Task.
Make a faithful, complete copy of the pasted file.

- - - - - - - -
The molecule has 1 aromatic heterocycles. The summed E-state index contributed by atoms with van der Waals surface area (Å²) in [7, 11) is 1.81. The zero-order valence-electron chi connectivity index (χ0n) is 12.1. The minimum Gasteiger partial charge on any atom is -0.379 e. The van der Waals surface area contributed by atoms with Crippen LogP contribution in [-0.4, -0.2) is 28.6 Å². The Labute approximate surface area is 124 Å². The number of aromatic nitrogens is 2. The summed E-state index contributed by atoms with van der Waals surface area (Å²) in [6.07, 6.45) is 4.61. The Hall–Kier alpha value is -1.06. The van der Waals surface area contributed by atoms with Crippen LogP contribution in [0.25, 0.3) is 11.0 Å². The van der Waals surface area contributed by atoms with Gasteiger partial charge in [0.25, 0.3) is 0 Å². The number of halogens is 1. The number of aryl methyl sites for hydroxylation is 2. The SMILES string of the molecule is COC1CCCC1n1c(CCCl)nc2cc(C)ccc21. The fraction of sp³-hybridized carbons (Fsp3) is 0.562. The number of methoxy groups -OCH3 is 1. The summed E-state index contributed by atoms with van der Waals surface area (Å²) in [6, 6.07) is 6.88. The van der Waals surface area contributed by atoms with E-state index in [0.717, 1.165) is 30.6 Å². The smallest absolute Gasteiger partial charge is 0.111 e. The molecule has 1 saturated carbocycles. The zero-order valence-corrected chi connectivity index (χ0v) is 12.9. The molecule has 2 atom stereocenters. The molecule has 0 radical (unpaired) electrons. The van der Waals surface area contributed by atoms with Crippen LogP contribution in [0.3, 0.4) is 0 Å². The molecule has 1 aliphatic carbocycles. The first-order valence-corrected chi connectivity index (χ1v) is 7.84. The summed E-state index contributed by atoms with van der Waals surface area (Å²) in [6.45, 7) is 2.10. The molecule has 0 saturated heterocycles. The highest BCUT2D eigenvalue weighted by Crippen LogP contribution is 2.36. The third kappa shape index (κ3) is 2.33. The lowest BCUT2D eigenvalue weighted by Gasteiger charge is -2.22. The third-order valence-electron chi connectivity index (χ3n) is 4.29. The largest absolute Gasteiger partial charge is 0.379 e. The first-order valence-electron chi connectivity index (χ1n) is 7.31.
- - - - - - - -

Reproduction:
The molecule has 1 aromatic heterocycles. The summed E-state index contributed by atoms with van der Waals surface area (Å²) in [7, 11) is 1.81. The zero-order valence-electron chi connectivity index (χ0n) is 12.1. The minimum Gasteiger partial charge on any atom is -0.379 e. The van der Waals surface area contributed by atoms with Crippen LogP contribution in [-0.4, -0.2) is 28.6 Å². The Labute approximate surface area is 124 Å². The number of aromatic nitrogens is 2. The summed E-state index contributed by atoms with van der Waals surface area (Å²) in [6.07, 6.45) is 4.61. The Hall–Kier alpha value is -1.06. The van der Waals surface area contributed by atoms with Crippen LogP contribution in [0.25, 0.3) is 11.0 Å². The van der Waals surface area contributed by atoms with Gasteiger partial charge in [0.25, 0.3) is 0 Å². The number of halogens is 1. The number of aryl methyl sites for hydroxylation is 2. The SMILES string of the molecule is COC1CCCC1n1c(CCCl)nc2cc(C)ccc21. The fraction of sp³-hybridized carbons (Fsp3) is 0.562. The number of methoxy groups -OCH3 is 1. The summed E-state index contributed by atoms with van der Waals surface area (Å²) in [6, 6.07) is 6.88. The van der Waals surface area contributed by atoms with E-state index in [0.717, 1.165) is 30.6 Å². The smallest absolute Gasteiger partial charge is 0.111 e. The molecule has 1 saturated carbocycles. The zero-order valence-corrected chi connectivity index (χ0v) is 12.9. The molecule has 2 atom stereocenters. The molecule has 0 radical (unpaired) electrons. The van der Waals surface area contributed by atoms with Crippen LogP contribution in [0.3, 0.4) is 0 Å². The molecule has 1 aliphatic carbocycles. The first-order valence-corrected chi connectivity index (χ1v) is 7.84. The summed E-state index contributed by atoms with van der Waals surface area (Å²) in [6.45, 7) is 2.10. The molecule has 0 saturated heterocycles. The highest BCUT2D eigenvalue weighted by Crippen LogP contribution is 2.36. The third kappa shape index (κ3) is 2.33. The lowest BCUT2D eigenvalue weighted by Gasteiger charge is -2.22. The third-order valence-electron chi connectivity index (χ3n) is 4.29. The largest absolute Gasteiger partial charge is 0.379 e. The first-order valence-electron chi connectivity index (χ1n) is 7.31.